BT has announced a new service that could largely eliminate nuisance phone calls. Its service lets customers easily block the entities making the calls, and other telecom companies are expected to introduce similar services.

Many smartphones already have the capability to allow users to block the numbers of companies making unwanted marketing calls, but BT’s Call Protect service enables users to block the companies themselves, even when they change phone numbers.

BT estimates that the free service can potentially block 30 million calls each week, even before they reach the phones of their intended targets.

The Call Protect service uses live call data collected and analysed by BT’s data centre in Oswestry, Shropshire, which identified numbers making an extraordinarily large number of calls. Those numbers were added to a blacklist of centrally located numbers that the service uses to block nuisance calls.

BT estimates that it can block up to 15 million calls a week from PPI and accident claim companies alone.

Users can add numbers to their personal blacklists by dialling 1572 (or going online) after receiving unwanted calls. BT will add nuisance numbers reported by large numbers of customers to the central blacklist.

Since last April, the Information Commissioner’s Office (ICO) has fined companies a total of £1m for making nuisance phone calls. From this coming April, the Government proposes to allow the IPC to fine individual directors of those companies up to £500,000. Andy Curry, the ICO’s Group Enforcement Director, predicts that these fines will make 2017 an “uncomfortable year” for the affected directors.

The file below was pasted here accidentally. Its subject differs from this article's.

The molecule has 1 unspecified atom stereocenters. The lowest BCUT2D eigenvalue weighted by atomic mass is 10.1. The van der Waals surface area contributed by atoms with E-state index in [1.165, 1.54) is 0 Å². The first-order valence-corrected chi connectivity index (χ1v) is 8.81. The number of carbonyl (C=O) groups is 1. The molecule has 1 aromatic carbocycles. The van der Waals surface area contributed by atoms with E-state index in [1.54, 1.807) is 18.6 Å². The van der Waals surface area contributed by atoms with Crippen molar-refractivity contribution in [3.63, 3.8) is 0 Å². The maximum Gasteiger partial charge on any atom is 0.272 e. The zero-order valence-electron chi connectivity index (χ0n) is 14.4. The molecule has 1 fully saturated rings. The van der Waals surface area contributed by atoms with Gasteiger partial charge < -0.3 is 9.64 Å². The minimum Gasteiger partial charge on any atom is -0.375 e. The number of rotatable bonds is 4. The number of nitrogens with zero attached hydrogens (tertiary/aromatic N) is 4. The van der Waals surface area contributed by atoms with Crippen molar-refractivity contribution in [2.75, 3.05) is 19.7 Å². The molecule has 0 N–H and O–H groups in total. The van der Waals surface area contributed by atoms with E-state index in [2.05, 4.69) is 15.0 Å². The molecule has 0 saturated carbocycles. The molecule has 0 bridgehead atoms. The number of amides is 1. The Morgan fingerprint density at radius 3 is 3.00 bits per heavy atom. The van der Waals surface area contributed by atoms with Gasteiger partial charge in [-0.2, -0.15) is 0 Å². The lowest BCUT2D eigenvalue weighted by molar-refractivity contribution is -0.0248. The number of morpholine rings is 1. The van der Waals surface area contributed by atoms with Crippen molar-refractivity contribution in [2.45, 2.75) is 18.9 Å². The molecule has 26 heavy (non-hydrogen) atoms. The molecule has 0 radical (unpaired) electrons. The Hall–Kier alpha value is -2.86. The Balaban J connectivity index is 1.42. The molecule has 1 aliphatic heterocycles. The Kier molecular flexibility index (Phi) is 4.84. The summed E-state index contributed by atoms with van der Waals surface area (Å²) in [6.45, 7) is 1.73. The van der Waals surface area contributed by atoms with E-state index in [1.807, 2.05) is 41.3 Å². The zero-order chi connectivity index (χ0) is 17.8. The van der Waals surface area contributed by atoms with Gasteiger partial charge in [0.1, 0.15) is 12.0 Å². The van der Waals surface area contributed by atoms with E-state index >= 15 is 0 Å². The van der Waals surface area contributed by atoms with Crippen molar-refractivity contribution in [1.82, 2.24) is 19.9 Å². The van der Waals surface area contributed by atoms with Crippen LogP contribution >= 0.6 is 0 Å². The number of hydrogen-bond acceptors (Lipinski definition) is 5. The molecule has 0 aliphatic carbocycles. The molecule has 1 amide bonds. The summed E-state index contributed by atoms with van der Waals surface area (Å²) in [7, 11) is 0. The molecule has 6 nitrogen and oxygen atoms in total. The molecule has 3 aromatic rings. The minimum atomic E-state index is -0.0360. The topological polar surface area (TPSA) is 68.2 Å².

A survey commissioned by BT found that the frequency of nuisance phone calls received by a person is about four per week, and about 60% of those receiving the calls feel stressed because of them.

John Petter, Chief Executive of BT Consumer, commented: “We’ve been at the forefront of equipping our customers to defend themselves against the huge numbers of PPI and unwanted marketing calls that are continuing to grow.

“Now, with our unique technology, we can identify and tackle huge numbers of those calls in the network and also give our customers control over the calls they receive.”

Vickie Sheriff, Director of Campaigns and Communications at Which?, is encouraged by the news and said that BT’s new service showed that telecom companies are beginning to shoulder their responsibility to curtail intrusive marketing calls.

She stated: “We have long campaigned for tougher action to tackle this problem, and it’s encouraging to see new technology being rolled out as part of the solution.

“Now it needs to deliver results for the millions of people harassed every day by nuisance calls, and we expect other companies to follow suit with their own solutions.”

Digital Minister Matt Hancock also welcomed BT’s initiative: “Nuisance callers are a terrible blight on society, and Government and industry are working together to crack down on them.

“We’ve forced companies to display their numbers when they call you, made it easier to prosecute those involved in making the calls and increased the maximum fines up to £500,000.

“We welcome BT’s new service, which offers customers an additional level of protection, helping them to fight back against this ongoing harassment.”